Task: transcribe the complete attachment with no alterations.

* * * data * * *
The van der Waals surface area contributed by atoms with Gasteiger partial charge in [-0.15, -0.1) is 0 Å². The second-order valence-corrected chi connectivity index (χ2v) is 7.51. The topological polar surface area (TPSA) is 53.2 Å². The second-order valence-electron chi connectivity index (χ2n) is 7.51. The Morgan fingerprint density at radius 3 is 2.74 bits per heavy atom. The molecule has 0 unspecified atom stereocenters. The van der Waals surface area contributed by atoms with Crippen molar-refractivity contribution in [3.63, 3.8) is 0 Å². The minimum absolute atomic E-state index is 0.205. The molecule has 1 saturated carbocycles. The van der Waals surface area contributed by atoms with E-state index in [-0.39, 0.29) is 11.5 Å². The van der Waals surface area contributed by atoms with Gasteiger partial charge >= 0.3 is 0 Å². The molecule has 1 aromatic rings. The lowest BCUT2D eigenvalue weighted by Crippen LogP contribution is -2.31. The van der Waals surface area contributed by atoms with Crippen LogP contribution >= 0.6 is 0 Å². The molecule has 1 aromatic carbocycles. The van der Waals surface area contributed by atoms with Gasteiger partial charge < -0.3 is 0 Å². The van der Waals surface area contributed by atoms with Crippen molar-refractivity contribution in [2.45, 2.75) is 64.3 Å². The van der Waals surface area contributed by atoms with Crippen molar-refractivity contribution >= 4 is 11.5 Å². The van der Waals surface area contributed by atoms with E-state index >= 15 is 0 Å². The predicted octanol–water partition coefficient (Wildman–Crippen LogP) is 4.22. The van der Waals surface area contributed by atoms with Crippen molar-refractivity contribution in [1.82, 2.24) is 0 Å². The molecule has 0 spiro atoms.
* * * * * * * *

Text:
The van der Waals surface area contributed by atoms with Gasteiger partial charge in [-0.15, -0.1) is 0 Å². The second-order valence-corrected chi connectivity index (χ2v) is 7.51. The topological polar surface area (TPSA) is 53.2 Å². The second-order valence-electron chi connectivity index (χ2n) is 7.51. The Morgan fingerprint density at radius 3 is 2.74 bits per heavy atom. The molecule has 0 unspecified atom stereocenters. The van der Waals surface area contributed by atoms with Crippen molar-refractivity contribution in [3.63, 3.8) is 0 Å². The minimum absolute atomic E-state index is 0.205. The molecule has 1 saturated carbocycles. The van der Waals surface area contributed by atoms with E-state index in [-0.39, 0.29) is 11.5 Å². The van der Waals surface area contributed by atoms with Gasteiger partial charge >= 0.3 is 0 Å². The molecule has 1 aromatic rings. The lowest BCUT2D eigenvalue weighted by Crippen LogP contribution is -2.31. The van der Waals surface area contributed by atoms with Crippen LogP contribution >= 0.6 is 0 Å². The molecule has 1 aromatic carbocycles. The van der Waals surface area contributed by atoms with Gasteiger partial charge < -0.3 is 0 Å². The van der Waals surface area contributed by atoms with Crippen molar-refractivity contribution in [2.45, 2.75) is 64.3 Å². The van der Waals surface area contributed by atoms with Crippen molar-refractivity contribution >= 4 is 11.5 Å². The van der Waals surface area contributed by atoms with E-state index >= 15 is 0 Å². The predicted octanol–water partition coefficient (Wildman–Crippen LogP) is 4.22. The van der Waals surface area contributed by atoms with Crippen molar-refractivity contribution in [1.82, 2.24) is 0 Å². The molecule has 0 spiro atoms.